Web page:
When You Experience Grace You Experience This Radical Acceptance that You Don't Have to Do Anything

In self-help it’s all about going from A to B: I have a problem–I’m not writing a book, I don’t have a relationship, whatever. I’m at A and I want to get to B. I want to get to this place but I can’t.

…Self-help will generally go, “Here are some tips here’s some advice…” but it doesn’t work.

…I want to come back to a very religious term Grace. What is Grace?

Grace is the idea of not moving from A to B, so it’s fundamentally anti-self-help, anti-ideological. It goes, “No, you don’t move anywhere.” Grace is: you’re accepted absolutely in your shitness…It’s the acceptance that you’re accepted….when you experience Grace, you experience this radical acceptance that you don’t have to do anything—that the frenetic pursuit, you don’t have to engage in it.

So Grace is: you don’t go from A to B you stay at A and you realize that A does not equal A.

…So suddenly you start just seeing this stuff, you start putting words to it, symbolizing it, and here’s the trick: the trick is by doing that, it weakens the symptomatic dimension…

So ironically self-help, which is always trying to get you from A to B, is always failing because it doesn’t take into consideration the enjoyment that you’re getting from [failure] but in Grace, where you don’t have to do anything, you encounter yourself in your own divisions, you can develop a curiosity with your own unconscious and you can kind of move forward.

What we’re talking about is how do you create communities of Grace as opposed to ideological spaces of self-help.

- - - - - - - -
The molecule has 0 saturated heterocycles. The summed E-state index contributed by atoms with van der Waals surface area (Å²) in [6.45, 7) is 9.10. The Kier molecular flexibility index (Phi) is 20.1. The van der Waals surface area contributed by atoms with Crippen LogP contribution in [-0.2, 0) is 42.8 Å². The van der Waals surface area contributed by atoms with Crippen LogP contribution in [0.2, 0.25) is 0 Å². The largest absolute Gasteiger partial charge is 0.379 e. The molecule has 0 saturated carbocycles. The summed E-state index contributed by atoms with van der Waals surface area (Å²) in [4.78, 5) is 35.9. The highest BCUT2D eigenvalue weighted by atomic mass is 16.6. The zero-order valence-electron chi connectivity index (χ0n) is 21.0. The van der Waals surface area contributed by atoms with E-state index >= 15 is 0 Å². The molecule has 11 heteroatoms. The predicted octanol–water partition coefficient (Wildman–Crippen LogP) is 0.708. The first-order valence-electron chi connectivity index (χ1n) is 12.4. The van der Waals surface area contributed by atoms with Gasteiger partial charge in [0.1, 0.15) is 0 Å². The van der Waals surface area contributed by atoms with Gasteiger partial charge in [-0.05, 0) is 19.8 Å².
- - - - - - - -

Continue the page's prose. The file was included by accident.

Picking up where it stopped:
Alcoholics Anonymous, Chapter 5 – How It Works

Each person is like an actor who wants to run the whole show; is forever trying to arrange the lights, the ballet, the scenery and the rest of the players in his own way. If his arrangements would only stay put, if only people would do as he wished, the show would be great. Everybody, including himself, would be pleased. Life would be wonderful. In trying to make these arrangements our actor may sometimes be quite virtuous. He may be kind, considerate, patient, generous; even modest and self-sacrificing. On the other hand, he may be mean, egotistical, selfish and dishonest. But, as with most humans, he is more likely to have varied traits.

What usually happens? The show doesn’t come off very well. He begins to think life doesn’t treat him right. He decides to exert himself more. He becomes, on the next occasion, still more demanding or gracious, as the case may be. Still the play does not suit him. Admitting he may be somewhat at fault, he is sure that other people are more to blame. He becomes angry, indignant, self-pitying. What is his basic trouble? Is he not really a self-seeker even when trying to be kind? Is he not a victim of the delusion that he can wrest satisfaction and happiness out of this world if he only manages well?

(Emphasis mine.)

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